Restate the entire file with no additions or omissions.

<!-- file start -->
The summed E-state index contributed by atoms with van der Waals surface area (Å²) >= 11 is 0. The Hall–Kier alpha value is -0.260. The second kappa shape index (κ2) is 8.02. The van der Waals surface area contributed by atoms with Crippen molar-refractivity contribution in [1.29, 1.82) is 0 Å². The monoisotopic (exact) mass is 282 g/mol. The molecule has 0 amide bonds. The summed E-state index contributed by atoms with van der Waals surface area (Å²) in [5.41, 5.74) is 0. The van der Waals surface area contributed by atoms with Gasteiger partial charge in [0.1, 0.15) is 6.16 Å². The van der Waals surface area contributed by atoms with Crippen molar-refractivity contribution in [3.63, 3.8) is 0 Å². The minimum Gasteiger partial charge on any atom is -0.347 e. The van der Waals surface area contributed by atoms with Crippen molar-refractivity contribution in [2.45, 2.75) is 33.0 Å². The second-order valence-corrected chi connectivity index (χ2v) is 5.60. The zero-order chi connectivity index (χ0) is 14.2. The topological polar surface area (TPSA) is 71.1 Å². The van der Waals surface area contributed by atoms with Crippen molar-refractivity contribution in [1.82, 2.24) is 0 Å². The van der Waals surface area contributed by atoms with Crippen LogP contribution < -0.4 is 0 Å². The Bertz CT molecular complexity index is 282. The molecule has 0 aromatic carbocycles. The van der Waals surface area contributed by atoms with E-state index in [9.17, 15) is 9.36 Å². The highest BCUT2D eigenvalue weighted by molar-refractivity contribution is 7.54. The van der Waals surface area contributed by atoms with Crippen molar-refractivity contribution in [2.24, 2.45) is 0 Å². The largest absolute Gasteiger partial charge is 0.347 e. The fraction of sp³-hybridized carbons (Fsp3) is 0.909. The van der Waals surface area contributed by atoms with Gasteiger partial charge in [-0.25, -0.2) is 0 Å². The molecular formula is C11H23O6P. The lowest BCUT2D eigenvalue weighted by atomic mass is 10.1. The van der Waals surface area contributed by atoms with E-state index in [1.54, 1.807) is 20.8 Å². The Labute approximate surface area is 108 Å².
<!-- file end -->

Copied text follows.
The summed E-state index contributed by atoms with van der Waals surface area (Å²) >= 11 is 0. The Hall–Kier alpha value is -0.260. The second kappa shape index (κ2) is 8.02. The van der Waals surface area contributed by atoms with Crippen molar-refractivity contribution in [1.29, 1.82) is 0 Å². The monoisotopic (exact) mass is 282 g/mol. The molecule has 0 amide bonds. The summed E-state index contributed by atoms with van der Waals surface area (Å²) in [5.41, 5.74) is 0. The van der Waals surface area contributed by atoms with Gasteiger partial charge in [0.1, 0.15) is 6.16 Å². The van der Waals surface area contributed by atoms with Crippen molar-refractivity contribution in [3.63, 3.8) is 0 Å². The minimum Gasteiger partial charge on any atom is -0.347 e. The van der Waals surface area contributed by atoms with Crippen molar-refractivity contribution in [2.45, 2.75) is 33.0 Å². The second-order valence-corrected chi connectivity index (χ2v) is 5.60. The zero-order chi connectivity index (χ0) is 14.2. The topological polar surface area (TPSA) is 71.1 Å². The van der Waals surface area contributed by atoms with Crippen molar-refractivity contribution in [1.82, 2.24) is 0 Å². The van der Waals surface area contributed by atoms with Crippen LogP contribution < -0.4 is 0 Å². The Bertz CT molecular complexity index is 282. The molecule has 0 aromatic carbocycles. The van der Waals surface area contributed by atoms with E-state index in [9.17, 15) is 9.36 Å². The highest BCUT2D eigenvalue weighted by molar-refractivity contribution is 7.54. The van der Waals surface area contributed by atoms with Crippen molar-refractivity contribution in [2.24, 2.45) is 0 Å². The largest absolute Gasteiger partial charge is 0.347 e. The fraction of sp³-hybridized carbons (Fsp3) is 0.909. The van der Waals surface area contributed by atoms with Gasteiger partial charge in [-0.25, -0.2) is 0 Å². The molecular formula is C11H23O6P. The lowest BCUT2D eigenvalue weighted by atomic mass is 10.1. The van der Waals surface area contributed by atoms with E-state index in [1.54, 1.807) is 20.8 Å². The Labute approximate surface area is 108 Å².